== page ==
We have discussed indexing, searching, and aggregations for parent-child and grandparent-grandchildren relationships in elasticsearch. The parent-child functionality allows us to associate one document type with another, in a one-to-many relationship or one parent to many children.

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This post is part 3 of a 3-part series about tuning Elasticsearch Indexing. Part 1 can be found here and Part 2 can be found here.

This tutorial series focuses specifically on tuning elasticsearch to achieve maximum indexing throughput and reduce monitoring and management load. 

Elasticsearch provides sharding and replication as the recommended way for scaling and increasing availability of an index. A little over allocation is good but a bazillion shards is bad. It is difficult to define what constitutes too many shards, as it depends on their size and how they are being used. A hundred shards that are seldom used may be fine, while two shards experiencing very heavy usage could be too many. Monitor your nodes to ensure that they have enough spare capacity to deal with exceptional conditions.

Keep reading

This post is part 2 of a 3-part series about tuning Elasticsearch Indexing. Part 1 can be found here.

The tutorial series focuses specifically on tuning elasticsearch to achieve maximum indexing throughput and reduce monitoring and management load. Elasticsearch is near-realtime, in the sense that when you index a document, you need to wait for the next refresh for that document to appear in search. 

Refreshing is an expensive operation and that is why it’s made at a regular interval (default), instead of after each indexing operation. If you are planning to index a lot of documents and you don’t need the new information to be immediately available for search, you can optimize for indexing performance over search performance by decreasing refresh frequency until you are done indexing.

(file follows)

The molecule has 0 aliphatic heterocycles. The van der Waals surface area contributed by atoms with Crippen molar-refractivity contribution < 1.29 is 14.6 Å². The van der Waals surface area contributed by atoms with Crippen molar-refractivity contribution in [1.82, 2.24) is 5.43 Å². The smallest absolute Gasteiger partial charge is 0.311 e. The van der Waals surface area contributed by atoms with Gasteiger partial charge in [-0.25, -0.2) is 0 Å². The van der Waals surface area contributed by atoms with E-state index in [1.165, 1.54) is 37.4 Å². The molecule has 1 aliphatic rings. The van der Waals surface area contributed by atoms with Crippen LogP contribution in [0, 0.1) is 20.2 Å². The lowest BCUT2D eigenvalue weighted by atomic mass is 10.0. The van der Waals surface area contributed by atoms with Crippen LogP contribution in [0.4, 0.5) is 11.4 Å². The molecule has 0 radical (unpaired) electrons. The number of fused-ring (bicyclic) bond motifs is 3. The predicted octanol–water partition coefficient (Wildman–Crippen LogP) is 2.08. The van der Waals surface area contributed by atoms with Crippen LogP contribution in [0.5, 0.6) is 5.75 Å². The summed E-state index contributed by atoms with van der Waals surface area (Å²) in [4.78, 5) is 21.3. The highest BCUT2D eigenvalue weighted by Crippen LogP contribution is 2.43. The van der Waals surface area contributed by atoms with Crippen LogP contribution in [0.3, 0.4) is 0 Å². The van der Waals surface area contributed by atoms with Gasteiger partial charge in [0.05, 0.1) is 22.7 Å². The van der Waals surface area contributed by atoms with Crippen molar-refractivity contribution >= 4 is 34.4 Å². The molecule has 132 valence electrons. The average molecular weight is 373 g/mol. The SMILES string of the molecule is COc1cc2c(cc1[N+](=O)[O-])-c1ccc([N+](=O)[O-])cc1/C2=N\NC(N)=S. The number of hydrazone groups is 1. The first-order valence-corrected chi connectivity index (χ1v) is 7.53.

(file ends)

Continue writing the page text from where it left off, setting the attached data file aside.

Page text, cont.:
Keep reading

This post is part 1 of a 3-part series about tuning Elasticsearch Indexing. This series focuses specifically on tuning Elasticsearch to achieve maximum indexing throughput and reduce monitoring and management load. 

As a starting point, assume that you start Elasticsearch, create an index, and feed it with JSON documents without incorporating schemas. Elasticsearch will then iterate over each indexed field of the JSON document, estimate its field, and create a respective mapping. While this may seem ideal, Elasticsearch mappings are not always accurate. If, for example, the wrong field type is chosen, indexing errors will occur.

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Editors Note: This post is part 3 of a 3-part series on tuning Elasticsearch performance. Part 1 can be found here and Part 2 can be found here.

Shard Allocation, Rebalancing and Awareness are very crucial and important from the perspective of preventing any data loss or to prevent the painful Cluster Status: RED (a sign alerting that the cluster is missing some primary shards). Apart from shard allocation, everyone loves to tweak threadpools. For whatever reason, it seems people cannot resist increasing thread counts. 

The default threadpool settings in Elasticsearch are very sensible. For all threadpools (except search) the threadcount is set to the number of CPU cores. If we have eight cores, we can be running only eight threads simultaneously. It makes sense to assign only eight threads to any particular threadpool.

In this tutorial, we’ll be focussing on Shard Allocation and Threadpool Configuration settings to keep our cluster's health green and improve overall performance.

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Editors Note: This post is part 2 of a 3-part series on tuning Elasticsearch performance. Part 1 can be found here.

If we are using Elasticsearch mainly for search, or if search is a customer-facing feature that is key to our organization, we should monitor query latency and take action if it surpasses a threshold. 

It’s important to monitor relevant metrics about queries and fetches that can help us determine how our searches perform over time. For example, we may want to track cluster's health to provide high availability or track spikes and long-term increases in query requests, so that we can be prepared to tweak our configuration to optimize for better performance and reliability.

In this tutorial, we continue focusing on performance tuning strategies to keep our cluster's health green and improve overall performance.

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